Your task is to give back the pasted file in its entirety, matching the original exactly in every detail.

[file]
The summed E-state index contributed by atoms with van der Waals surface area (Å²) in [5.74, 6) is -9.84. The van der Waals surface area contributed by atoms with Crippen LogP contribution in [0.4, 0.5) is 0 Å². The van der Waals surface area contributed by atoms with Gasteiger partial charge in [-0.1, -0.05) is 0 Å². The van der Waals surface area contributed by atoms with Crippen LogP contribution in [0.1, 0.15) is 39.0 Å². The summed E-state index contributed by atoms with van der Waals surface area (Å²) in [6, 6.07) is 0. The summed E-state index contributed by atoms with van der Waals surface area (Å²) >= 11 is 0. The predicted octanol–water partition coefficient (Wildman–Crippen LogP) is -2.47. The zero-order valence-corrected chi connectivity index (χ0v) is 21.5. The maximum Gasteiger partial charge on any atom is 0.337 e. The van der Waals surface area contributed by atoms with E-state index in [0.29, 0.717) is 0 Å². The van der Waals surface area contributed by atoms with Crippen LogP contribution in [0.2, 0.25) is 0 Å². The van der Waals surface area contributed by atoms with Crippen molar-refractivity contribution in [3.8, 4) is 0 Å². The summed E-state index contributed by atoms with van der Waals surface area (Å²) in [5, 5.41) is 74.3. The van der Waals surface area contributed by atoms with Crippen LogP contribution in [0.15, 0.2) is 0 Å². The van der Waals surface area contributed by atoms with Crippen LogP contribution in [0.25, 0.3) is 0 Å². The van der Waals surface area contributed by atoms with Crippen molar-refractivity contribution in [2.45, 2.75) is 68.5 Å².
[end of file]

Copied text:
The summed E-state index contributed by atoms with van der Waals surface area (Å²) in [5.74, 6) is -9.84. The van der Waals surface area contributed by atoms with Crippen LogP contribution in [0.4, 0.5) is 0 Å². The van der Waals surface area contributed by atoms with Gasteiger partial charge in [-0.1, -0.05) is 0 Å². The van der Waals surface area contributed by atoms with Crippen LogP contribution in [0.1, 0.15) is 39.0 Å². The summed E-state index contributed by atoms with van der Waals surface area (Å²) in [6, 6.07) is 0. The summed E-state index contributed by atoms with van der Waals surface area (Å²) >= 11 is 0. The predicted octanol–water partition coefficient (Wildman–Crippen LogP) is -2.47. The zero-order valence-corrected chi connectivity index (χ0v) is 21.5. The maximum Gasteiger partial charge on any atom is 0.337 e. The van der Waals surface area contributed by atoms with E-state index in [0.29, 0.717) is 0 Å². The van der Waals surface area contributed by atoms with Crippen LogP contribution in [0.2, 0.25) is 0 Å². The van der Waals surface area contributed by atoms with Crippen molar-refractivity contribution in [3.8, 4) is 0 Å². The summed E-state index contributed by atoms with van der Waals surface area (Å²) in [5, 5.41) is 74.3. The van der Waals surface area contributed by atoms with Crippen LogP contribution in [0.15, 0.2) is 0 Å². The van der Waals surface area contributed by atoms with Crippen LogP contribution in [0.25, 0.3) is 0 Å². The van der Waals surface area contributed by atoms with Crippen molar-refractivity contribution in [2.45, 2.75) is 68.5 Å².